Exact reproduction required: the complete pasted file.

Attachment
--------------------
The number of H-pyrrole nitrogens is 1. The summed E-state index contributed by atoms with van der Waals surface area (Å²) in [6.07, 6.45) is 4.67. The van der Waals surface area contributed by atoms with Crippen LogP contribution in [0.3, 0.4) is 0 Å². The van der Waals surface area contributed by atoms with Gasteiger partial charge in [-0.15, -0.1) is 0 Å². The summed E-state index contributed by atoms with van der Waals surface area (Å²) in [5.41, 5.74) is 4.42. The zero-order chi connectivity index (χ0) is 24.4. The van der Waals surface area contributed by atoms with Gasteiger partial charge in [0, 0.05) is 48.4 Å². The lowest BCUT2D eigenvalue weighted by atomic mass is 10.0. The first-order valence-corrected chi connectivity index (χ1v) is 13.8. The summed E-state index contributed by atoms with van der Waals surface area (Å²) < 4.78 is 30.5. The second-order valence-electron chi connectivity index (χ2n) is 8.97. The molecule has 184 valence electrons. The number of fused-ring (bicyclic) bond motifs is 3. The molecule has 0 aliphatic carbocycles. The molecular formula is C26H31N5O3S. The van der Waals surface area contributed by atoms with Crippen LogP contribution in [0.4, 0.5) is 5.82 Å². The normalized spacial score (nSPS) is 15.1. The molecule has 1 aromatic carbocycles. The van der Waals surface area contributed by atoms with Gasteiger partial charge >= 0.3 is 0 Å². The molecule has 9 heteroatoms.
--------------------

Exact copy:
The number of H-pyrrole nitrogens is 1. The summed E-state index contributed by atoms with van der Waals surface area (Å²) in [6.07, 6.45) is 4.67. The van der Waals surface area contributed by atoms with Crippen LogP contribution in [0.3, 0.4) is 0 Å². The van der Waals surface area contributed by atoms with Gasteiger partial charge in [-0.15, -0.1) is 0 Å². The summed E-state index contributed by atoms with van der Waals surface area (Å²) in [5.41, 5.74) is 4.42. The zero-order chi connectivity index (χ0) is 24.4. The van der Waals surface area contributed by atoms with Gasteiger partial charge in [0, 0.05) is 48.4 Å². The lowest BCUT2D eigenvalue weighted by atomic mass is 10.0. The first-order valence-corrected chi connectivity index (χ1v) is 13.8. The summed E-state index contributed by atoms with van der Waals surface area (Å²) < 4.78 is 30.5. The second-order valence-electron chi connectivity index (χ2n) is 8.97. The molecule has 184 valence electrons. The number of fused-ring (bicyclic) bond motifs is 3. The molecule has 0 aliphatic carbocycles. The molecular formula is C26H31N5O3S. The van der Waals surface area contributed by atoms with Crippen LogP contribution in [0.4, 0.5) is 5.82 Å². The normalized spacial score (nSPS) is 15.1. The molecule has 1 aromatic carbocycles. The van der Waals surface area contributed by atoms with Gasteiger partial charge >= 0.3 is 0 Å². The molecule has 9 heteroatoms.